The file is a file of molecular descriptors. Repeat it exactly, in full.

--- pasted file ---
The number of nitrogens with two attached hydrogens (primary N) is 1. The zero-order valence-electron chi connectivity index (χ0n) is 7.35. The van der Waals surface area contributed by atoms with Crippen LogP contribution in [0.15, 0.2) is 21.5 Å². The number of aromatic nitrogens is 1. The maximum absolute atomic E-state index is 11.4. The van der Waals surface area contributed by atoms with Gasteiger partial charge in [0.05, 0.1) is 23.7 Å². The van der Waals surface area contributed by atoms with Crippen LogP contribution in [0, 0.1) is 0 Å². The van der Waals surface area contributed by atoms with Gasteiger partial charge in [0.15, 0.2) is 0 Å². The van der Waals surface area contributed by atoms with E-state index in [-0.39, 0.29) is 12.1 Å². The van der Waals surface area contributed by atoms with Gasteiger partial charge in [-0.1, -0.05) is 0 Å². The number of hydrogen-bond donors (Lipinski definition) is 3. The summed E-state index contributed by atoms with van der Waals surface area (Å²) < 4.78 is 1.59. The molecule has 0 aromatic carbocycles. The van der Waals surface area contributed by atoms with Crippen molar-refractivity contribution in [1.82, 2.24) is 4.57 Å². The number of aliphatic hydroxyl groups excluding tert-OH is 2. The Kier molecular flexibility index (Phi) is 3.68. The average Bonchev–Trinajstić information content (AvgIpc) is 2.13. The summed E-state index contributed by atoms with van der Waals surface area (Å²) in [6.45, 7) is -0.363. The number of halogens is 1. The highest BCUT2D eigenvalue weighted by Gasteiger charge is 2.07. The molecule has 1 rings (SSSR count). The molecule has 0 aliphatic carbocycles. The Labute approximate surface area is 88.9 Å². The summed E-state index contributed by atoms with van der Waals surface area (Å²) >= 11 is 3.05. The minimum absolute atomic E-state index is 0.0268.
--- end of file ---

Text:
The number of nitrogens with two attached hydrogens (primary N) is 1. The zero-order valence-electron chi connectivity index (χ0n) is 7.35. The van der Waals surface area contributed by atoms with Crippen LogP contribution in [0.15, 0.2) is 21.5 Å². The number of aromatic nitrogens is 1. The maximum absolute atomic E-state index is 11.4. The van der Waals surface area contributed by atoms with Gasteiger partial charge in [0.05, 0.1) is 23.7 Å². The van der Waals surface area contributed by atoms with Crippen LogP contribution in [0, 0.1) is 0 Å². The van der Waals surface area contributed by atoms with Gasteiger partial charge in [0.15, 0.2) is 0 Å². The van der Waals surface area contributed by atoms with E-state index in [-0.39, 0.29) is 12.1 Å². The van der Waals surface area contributed by atoms with Gasteiger partial charge in [-0.1, -0.05) is 0 Å². The number of hydrogen-bond donors (Lipinski definition) is 3. The summed E-state index contributed by atoms with van der Waals surface area (Å²) < 4.78 is 1.59. The molecule has 0 aromatic carbocycles. The van der Waals surface area contributed by atoms with Crippen molar-refractivity contribution in [1.82, 2.24) is 4.57 Å². The number of aliphatic hydroxyl groups excluding tert-OH is 2. The Kier molecular flexibility index (Phi) is 3.68. The average Bonchev–Trinajstić information content (AvgIpc) is 2.13. The summed E-state index contributed by atoms with van der Waals surface area (Å²) in [6.45, 7) is -0.363. The number of halogens is 1. The highest BCUT2D eigenvalue weighted by Gasteiger charge is 2.07. The molecule has 1 rings (SSSR count). The molecule has 0 aliphatic carbocycles. The Labute approximate surface area is 88.9 Å². The summed E-state index contributed by atoms with van der Waals surface area (Å²) >= 11 is 3.05. The minimum absolute atomic E-state index is 0.0268.